Gabriel Flores Jr. Continues To Succeed With A Heavy Heart
The beaming smile and big, round almond eyes never missed a fight. Up and down the California coast, they were omnipresent regardless of where Gabriel Flores Jr. was. Sometimes those drives would take 10 hours in a car alone—just to see her son.
Seven years later, Flores would like to think the smile and the eyes are still on him.
Time is a great panacea. Dealing with the death of a loved one, it’s often times the only cure, especially if you’re a 12-year-old boy whose life was shattered by the news his mother was murdered—as Flores learned on March 18, 2013.
Juanita Maldonado was doing something typical the previous day, attending a child’s birthday party in Stockton, California, when three men reportedly walked up and started shooting at a room full of mothers and kids. Five victims were shot—two were killed, including Juanita, Flores’ mother, who was 36 when she died the next morning.
It was senseless. It was brutally raw. It took time for Flores to comprehend the emotional gamut. He’s 20 and the loss still tugs at him.
Flores is a sharp-looking lightweight that Top Rank has high hopes for. He’s 17-0, with six knockouts, and the weighty burden he once carried buoys him today.
When Flores first heard the news of his mother’s death, he couldn’t believe it. Many mornings afterward, he still had a hard time grasping it, hearing eggs sizzle in the frying pan thinking Juanita was in the kitchen cooking breakfast, only to find she wasn’t there.
Flores had two choices—either sink into despair or confront the truth and move forward.
“For a little amount of time there was rage, though not for very long,” admitted Flores, who wears a t-shirt depicting his mother into every fight. “You think about why it happened, how it happened. It’s still unsolved. What got me through it was my family.
“God helped me through it—and when I say that, I really mean it. I was angry at the world. I grabbed control of it. Boxing saved my life. I don’t know what I would be doing now if it wasn’t for boxing.”
The turning point came early.
Gabriel Flores Sr. was also deeply hurt. He was lost, too. He lost his wife, and feared he would lose his son.
Gabriel Sr. stuck by Junior.
Two months after Juanita was killed, Gabriel Sr. gave his son an option. There was a tournament being held in May 2013. Gabriel Sr. asked his son if he wanted to fight. If Junior didn’t, it was understandable.
A boxing ring had been Junior’s sanctuary, the one place where he could leave the real world behind and chop away at the frustration coursing through him.
Boxing is and always has been his second home.
“That was the first step in helping Junior get over it,” Gabriel Sr. said. “Junior not only competed in the tournament, but he won. Boxing is all he really had, and he liked his mother there at all these tournaments he won.
“He’s very spiritual and he tells me he feels his mother’s presence.”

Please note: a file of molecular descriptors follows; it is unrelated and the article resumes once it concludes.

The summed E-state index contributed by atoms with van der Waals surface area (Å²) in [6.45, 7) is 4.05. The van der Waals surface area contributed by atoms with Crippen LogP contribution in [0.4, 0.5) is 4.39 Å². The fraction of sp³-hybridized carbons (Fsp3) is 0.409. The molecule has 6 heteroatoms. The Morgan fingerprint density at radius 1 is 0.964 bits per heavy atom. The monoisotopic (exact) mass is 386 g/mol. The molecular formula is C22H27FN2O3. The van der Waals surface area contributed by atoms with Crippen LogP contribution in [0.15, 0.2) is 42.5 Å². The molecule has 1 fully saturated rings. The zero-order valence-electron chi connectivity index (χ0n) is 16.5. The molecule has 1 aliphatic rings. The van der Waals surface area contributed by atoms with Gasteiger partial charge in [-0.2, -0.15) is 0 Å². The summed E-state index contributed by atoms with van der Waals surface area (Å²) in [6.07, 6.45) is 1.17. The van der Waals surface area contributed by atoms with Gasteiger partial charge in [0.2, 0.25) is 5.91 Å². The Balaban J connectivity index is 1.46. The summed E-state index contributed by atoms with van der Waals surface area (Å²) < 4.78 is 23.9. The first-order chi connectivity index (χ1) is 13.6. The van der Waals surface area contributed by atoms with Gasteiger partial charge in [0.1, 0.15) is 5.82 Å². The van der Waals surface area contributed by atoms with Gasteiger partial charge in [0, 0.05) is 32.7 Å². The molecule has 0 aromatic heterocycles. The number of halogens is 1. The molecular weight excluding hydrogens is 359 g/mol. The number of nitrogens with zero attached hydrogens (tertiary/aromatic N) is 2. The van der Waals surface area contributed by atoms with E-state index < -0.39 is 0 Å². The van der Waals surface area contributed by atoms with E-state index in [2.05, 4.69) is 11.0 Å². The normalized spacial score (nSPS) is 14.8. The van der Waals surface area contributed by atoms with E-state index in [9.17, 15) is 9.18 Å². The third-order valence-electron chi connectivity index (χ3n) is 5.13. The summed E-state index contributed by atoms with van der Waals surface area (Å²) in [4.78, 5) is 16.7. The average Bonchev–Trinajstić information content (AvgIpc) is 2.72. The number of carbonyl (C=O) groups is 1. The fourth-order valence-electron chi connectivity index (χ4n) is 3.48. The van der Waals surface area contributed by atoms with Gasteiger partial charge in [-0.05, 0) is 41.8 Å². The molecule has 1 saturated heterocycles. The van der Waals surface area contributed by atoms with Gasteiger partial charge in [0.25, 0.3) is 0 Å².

Junior and his father have made the move from their hometown Stockton to Las Vegas on February 18, just before Junior won an eight-round decision over Matt Conway at the MGM Grand Garden Arena on the Tyson Fury-Deontay Wilder2 undercard.
“It’s been a big life-changing experience for the better,” Gabriel Sr. said. “We’re training at 10,000-feet elevation and Junior is getting far better sparring. In Stockton, we had to pay people to spar. Here in Vegas, we have people lining up to spar Junior.
“It’s been great.”
Can Junior be great?
He’s pretty good right now. He turned pro at 17. He fought five times in 2019, and with the boxing world slowly climbing out of the COVID-19 pandemic shutdown, he’s hoping to fight at least three more times before the end of this year.
“Gabriel seems motivated and dedicated, and is good at this at a young age, which is great,” said Carl Moretti, Top Rank’s fabled matchmaker. “He’s really adjusting to the pro style very well. As young as he is, he’s continuing to get stronger, which is something he needed to do.
“Those two things are going to help him going into the lightweight class, and eventually to where he wants to be. He’s having almost a better, extended amateur career, which is not uncommon today. When you see him with 25 or 30 fights, he can still be in the development process, which is fine.”
Moretti said there is no timetable on Junior. Top Rank will look at him on a fight-by-fight basis against an increasing quality of opposition.
As for Junior himself, his goal is simple.
“I’m going to continue fighting for my mom, because she loved to see me fight,” he said. “Seeing me win was all worth it for her. She was so supportive, and giving up on my dreams would be like giving up on her.”
Joseph Santoliquito is an award-winning sportswriter who has been working for Ring Magazine/RingTV.com since October 1997 and is the president of the Boxing Writers Association of America. He can be followed on twitter @JSantoliquito.